If you receive paperwork about Court proceedings involving your child, it is important you seek urgent legal advice to discuss the options available to you.  You will be entitled to legal aid to cover the costs of your legal representation in these proceedings.

How long do care proceedings take?

Each case is different - the length of Court proceedings can depend on many factors including any work or assessments which must be completed by parents with the assistance of Social Services or other professionals. However, under the law, the Court has to draw up a timetable for managing the case so that it makes decisions without undue delay.

Can I stop Social Services from taking my child?

If Social Services become concerned about the welfare of your child, they may arrange a meeting with both parents to see if it is possible to reach agreement about what needs to happen to protect your child from harm, so that Court proceedings can be avoided.  This meeting is known as a pre-proceedings meeting.

The Social Worker will send both parents a letter inviting them to attend at this meeting.  This letter will also set out in detail and in plain language exactly what the concerns are and exactly what Social Services suggest should be done to deal with these concerns and avoid Court proceedings. It is very important for parents to attend at a pre-proceedings meeting with Social Services and you are entitled to legal aid to cover having a solicitor with you at this meeting.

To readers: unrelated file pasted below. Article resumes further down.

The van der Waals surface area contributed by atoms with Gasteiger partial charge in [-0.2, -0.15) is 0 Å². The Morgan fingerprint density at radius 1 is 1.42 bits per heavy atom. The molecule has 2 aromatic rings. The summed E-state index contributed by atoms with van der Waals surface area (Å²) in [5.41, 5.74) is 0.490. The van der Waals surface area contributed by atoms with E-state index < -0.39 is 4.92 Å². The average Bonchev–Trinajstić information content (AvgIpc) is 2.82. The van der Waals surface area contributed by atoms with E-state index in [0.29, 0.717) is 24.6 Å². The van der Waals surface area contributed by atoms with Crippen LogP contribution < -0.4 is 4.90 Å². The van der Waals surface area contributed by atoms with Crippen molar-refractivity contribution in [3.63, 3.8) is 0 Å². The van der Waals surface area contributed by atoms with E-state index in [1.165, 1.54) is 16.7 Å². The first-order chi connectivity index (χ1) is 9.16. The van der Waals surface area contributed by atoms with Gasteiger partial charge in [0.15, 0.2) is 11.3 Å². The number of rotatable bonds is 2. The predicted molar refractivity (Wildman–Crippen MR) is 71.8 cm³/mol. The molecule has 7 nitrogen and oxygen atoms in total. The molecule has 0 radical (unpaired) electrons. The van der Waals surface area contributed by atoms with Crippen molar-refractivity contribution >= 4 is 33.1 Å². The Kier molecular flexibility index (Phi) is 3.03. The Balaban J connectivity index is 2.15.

Even if a pre proceedings meeting does not take place, it may be possible to agree a safety plan for your child to avoid Social Services taking Court action. You should therefore seek legal advice at the earliest opportunity if you are concerned that Social Services will remove your children from your care.

Can Social Services stop me from seeing my child?

If your child is removed from your care by virtue of an Interim Care Order being made, during Court proceedings Social Services have a duty to allow you and your child reasonable contact with one another.  This contact may be refused by Social Services where they are satisfied that it is necessary to stop contact in order to safeguard or promote the child’s welfare. Any refusal to allow contact must be decided on as a matter of urgency and should not last any more than seven days.

As a parent, if you are not satisfied with the contact arrangements made by Social Services, you can make an application for contact to the Court.  

It is important you seek legal advice about your options surrounding contact.

Does a Care Order last forever?

A Care Order will remain in place until your child reaches adulthood. 

If there is a change in your circumstances at any stage which would lead to there no longer being a risk of significant harm to your child, you have the option of applying for the Care Order to be discharged which can allow the child to be returned to your care. 

It is again important that you seek legal advice on how to make steps to seek such a discharge. 

Francis Hanna & Co Solicitors have been representing clients for decades in relation to cases involving Social Services and where there is a risk of children being removed from parental care.  We have the knowledge, skill and experience to help parents navigate this difficult process and can provide strong, strategic and child-focused advice to ensure that their rights remain protected.

Contact us with any query regarding care proceedings or matters involving Social Services on 028 9024 3901 or email